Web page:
Margaret Watkins (1884-1969) is an outstanding photographer of Canadian Scottish descent who was unknown for most of her lifetime, and until some 40 years after her death when gallerist and journalist Joe Mulholland discovered her archive of several thousand negatives. These included photographs of street life in Moscow and Leningrad taken in 1933 when Margaret Watkins visited the Soviet Union. Joe Mulholland will tell the extraordinary story of her life, lost archive and growing reputation as a major photographer of the 20th Century.
In August 1933 Margaret Watkins set sail for Leningrad. Her ship was the Co-Operatzia, sailing out of London from a berth near to Tower Bridge. She went steerage in the Russian vessel on a trip organised by Peter Le Neve Foster, a fellow member of the Royal Photographic Society, to which she had been elected four years earlier.
The Russian State organisation Intourist co-ordinated the itinerary – which was severely monitored in where they could go, what they could see and what photographs they could take. Not just take: all film had to be processed and passed by censors before they left Russia. Miss Watkins noted her film was developed “dearly and badly” but all images were returned to her and she got back to Glasgow with over six hundred negatives.
Monitored all the way, the group was forbidden to photograph railways, bridges, army manoeuvres and principal sites like Red Square and the Kremlin. She got herself into trouble by snapping the OGPU barracks, thinking it was a block of workers' flats. Bundled off to police HQ, she was questioned for hours, before being released– and her film confiscated.
Despite the restrictions, she succeeded in chronicling the USSR at a crucial point in its post-Revolution development. In shop windows she spotted busts of the Leader of the Worlds (Lenin) with a poster of Stalin gazing eerily from the side. Workers at work and toddlers at kindergarten; young people in political marches and at youth rallies; street scenes with ordinary Muscovites and Leningraders about their daily business; more horse drawn than motor traffic; a forbidding but impressive Orthodox priest – and a surprising number of active church or religious images. Windows are almost a theme on their own – with some images composed to make a picture within a picture, a device used by the photographer in her New York days, and in Paris and Glasgow.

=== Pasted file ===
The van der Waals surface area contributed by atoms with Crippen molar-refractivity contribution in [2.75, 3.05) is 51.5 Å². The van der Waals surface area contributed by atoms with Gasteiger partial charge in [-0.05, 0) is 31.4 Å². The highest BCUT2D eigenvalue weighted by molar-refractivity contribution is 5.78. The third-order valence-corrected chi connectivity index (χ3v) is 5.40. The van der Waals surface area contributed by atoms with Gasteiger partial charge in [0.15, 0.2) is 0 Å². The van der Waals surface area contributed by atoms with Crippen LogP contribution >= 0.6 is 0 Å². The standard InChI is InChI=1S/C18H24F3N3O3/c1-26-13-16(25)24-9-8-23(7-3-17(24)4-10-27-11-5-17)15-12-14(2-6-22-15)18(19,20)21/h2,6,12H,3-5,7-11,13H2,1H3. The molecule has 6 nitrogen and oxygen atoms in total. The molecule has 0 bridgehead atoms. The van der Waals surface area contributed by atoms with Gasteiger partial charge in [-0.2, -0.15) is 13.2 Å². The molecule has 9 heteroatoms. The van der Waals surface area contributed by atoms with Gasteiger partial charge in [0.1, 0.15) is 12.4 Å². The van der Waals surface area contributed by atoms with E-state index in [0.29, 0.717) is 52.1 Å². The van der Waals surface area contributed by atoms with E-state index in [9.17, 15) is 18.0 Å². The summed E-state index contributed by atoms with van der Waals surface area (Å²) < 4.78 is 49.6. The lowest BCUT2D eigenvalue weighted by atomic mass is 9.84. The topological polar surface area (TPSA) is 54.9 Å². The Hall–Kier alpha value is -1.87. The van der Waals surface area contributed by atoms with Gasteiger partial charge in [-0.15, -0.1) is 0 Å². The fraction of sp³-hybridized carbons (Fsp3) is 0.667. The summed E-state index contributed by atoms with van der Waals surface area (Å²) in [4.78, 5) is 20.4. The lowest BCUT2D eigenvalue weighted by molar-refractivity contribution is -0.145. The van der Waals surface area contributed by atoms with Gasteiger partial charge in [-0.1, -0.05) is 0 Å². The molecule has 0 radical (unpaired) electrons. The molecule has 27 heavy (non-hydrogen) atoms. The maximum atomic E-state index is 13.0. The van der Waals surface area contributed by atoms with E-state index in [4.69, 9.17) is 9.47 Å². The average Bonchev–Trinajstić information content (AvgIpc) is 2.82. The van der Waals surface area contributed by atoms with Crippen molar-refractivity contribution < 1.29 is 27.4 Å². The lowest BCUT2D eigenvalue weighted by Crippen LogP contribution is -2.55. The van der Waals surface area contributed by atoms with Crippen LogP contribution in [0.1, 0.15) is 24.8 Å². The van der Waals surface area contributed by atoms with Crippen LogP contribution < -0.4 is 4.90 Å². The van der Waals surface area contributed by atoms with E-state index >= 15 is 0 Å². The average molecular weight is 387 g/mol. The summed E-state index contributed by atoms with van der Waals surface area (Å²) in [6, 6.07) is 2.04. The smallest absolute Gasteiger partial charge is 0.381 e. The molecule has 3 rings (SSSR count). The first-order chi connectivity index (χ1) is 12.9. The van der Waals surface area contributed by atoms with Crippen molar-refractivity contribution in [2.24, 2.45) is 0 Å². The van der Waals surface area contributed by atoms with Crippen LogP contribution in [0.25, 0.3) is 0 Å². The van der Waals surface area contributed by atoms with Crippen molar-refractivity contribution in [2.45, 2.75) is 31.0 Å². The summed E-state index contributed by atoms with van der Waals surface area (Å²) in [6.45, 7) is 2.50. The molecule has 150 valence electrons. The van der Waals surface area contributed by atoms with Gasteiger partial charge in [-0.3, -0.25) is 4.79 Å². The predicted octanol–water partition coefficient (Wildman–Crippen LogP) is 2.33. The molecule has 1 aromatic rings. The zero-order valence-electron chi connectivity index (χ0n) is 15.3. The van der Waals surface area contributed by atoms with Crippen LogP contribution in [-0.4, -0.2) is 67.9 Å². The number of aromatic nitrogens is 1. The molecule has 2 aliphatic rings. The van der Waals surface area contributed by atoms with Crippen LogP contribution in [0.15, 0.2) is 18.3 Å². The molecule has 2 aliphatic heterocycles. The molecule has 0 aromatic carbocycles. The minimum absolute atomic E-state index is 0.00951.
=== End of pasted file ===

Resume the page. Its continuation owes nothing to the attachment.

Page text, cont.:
A sprinkling of political messages feature throughout: banners at the rallies, quotations from Stalin exhorting “front-line proletarians! As active fighters for socialism. These would have helped get her images past the censors. Miss Watkins was treated as an ordinary tourist. Her pupil, Margaret Bourke-White had done the same a few years earlier – and been invited back by the Russian authorities in 1931, all expenses paid. This, to help the Soviets in their push for positive propaganda in the West, particularly with Americans, some of whom were investing heavily in emerging Russian industrialisation.
Constrained as they were, her images succeed in capturing Russia at a seminal moment in its development, before the West was aware of the purges and the total control exercised by the authorities over every aspect of a citizen's life. A major emphasis on images in kindergartens, in schools and at youth events was fostered by the Intourist guides. They ensured that visits to such places and events took up a substantial proportion of the group's time - and they were excellent propaganda material.
She captures Leningrad and Moscow six years before a war that was to see so much of both cities destroyed by siege and bombardment.
Joe Mulholland, proprietor of the Hidden Lane Gallery, Glasgow, has championed the Margaret Watkins archive since discovering it in 1986, organising her retrospective at the National Gallery of Canada and at the National Gallery of Scotland, Edinburgh.
The Margaret Watkins exhibition, showcasing her photographs from Moscow and Leningrad in 1933, opens at Pushkin House on 29th November and is her first retrospective in London.